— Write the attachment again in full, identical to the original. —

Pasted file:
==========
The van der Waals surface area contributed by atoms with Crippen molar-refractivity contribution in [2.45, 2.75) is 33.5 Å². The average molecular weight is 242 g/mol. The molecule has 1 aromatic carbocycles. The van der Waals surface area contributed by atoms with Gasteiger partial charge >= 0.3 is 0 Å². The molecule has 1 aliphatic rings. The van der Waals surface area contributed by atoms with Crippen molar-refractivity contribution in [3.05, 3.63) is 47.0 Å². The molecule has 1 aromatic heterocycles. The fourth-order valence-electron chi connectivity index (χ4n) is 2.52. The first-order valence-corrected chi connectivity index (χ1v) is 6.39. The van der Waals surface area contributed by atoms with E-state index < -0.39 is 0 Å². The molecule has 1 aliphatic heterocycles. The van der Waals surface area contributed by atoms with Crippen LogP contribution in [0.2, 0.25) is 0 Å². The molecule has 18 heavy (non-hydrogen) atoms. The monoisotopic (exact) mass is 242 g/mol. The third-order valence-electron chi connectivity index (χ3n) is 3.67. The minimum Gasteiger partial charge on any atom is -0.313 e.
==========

The van der Waals surface area contributed by atoms with Crippen molar-refractivity contribution in [2.45, 2.75) is 33.5 Å². The average molecular weight is 242 g/mol. The molecule has 1 aromatic carbocycles. The van der Waals surface area contributed by atoms with Gasteiger partial charge >= 0.3 is 0 Å². The molecule has 1 aliphatic rings. The van der Waals surface area contributed by atoms with Crippen molar-refractivity contribution in [3.05, 3.63) is 47.0 Å². The molecule has 1 aromatic heterocycles. The fourth-order valence-electron chi connectivity index (χ4n) is 2.52. The first-order valence-corrected chi connectivity index (χ1v) is 6.39. The van der Waals surface area contributed by atoms with E-state index < -0.39 is 0 Å². The molecule has 1 aliphatic heterocycles. The van der Waals surface area contributed by atoms with Crippen LogP contribution in [0.2, 0.25) is 0 Å². The molecule has 18 heavy (non-hydrogen) atoms. The monoisotopic (exact) mass is 242 g/mol. The third-order valence-electron chi connectivity index (χ3n) is 3.67. The minimum Gasteiger partial charge on any atom is -0.313 e.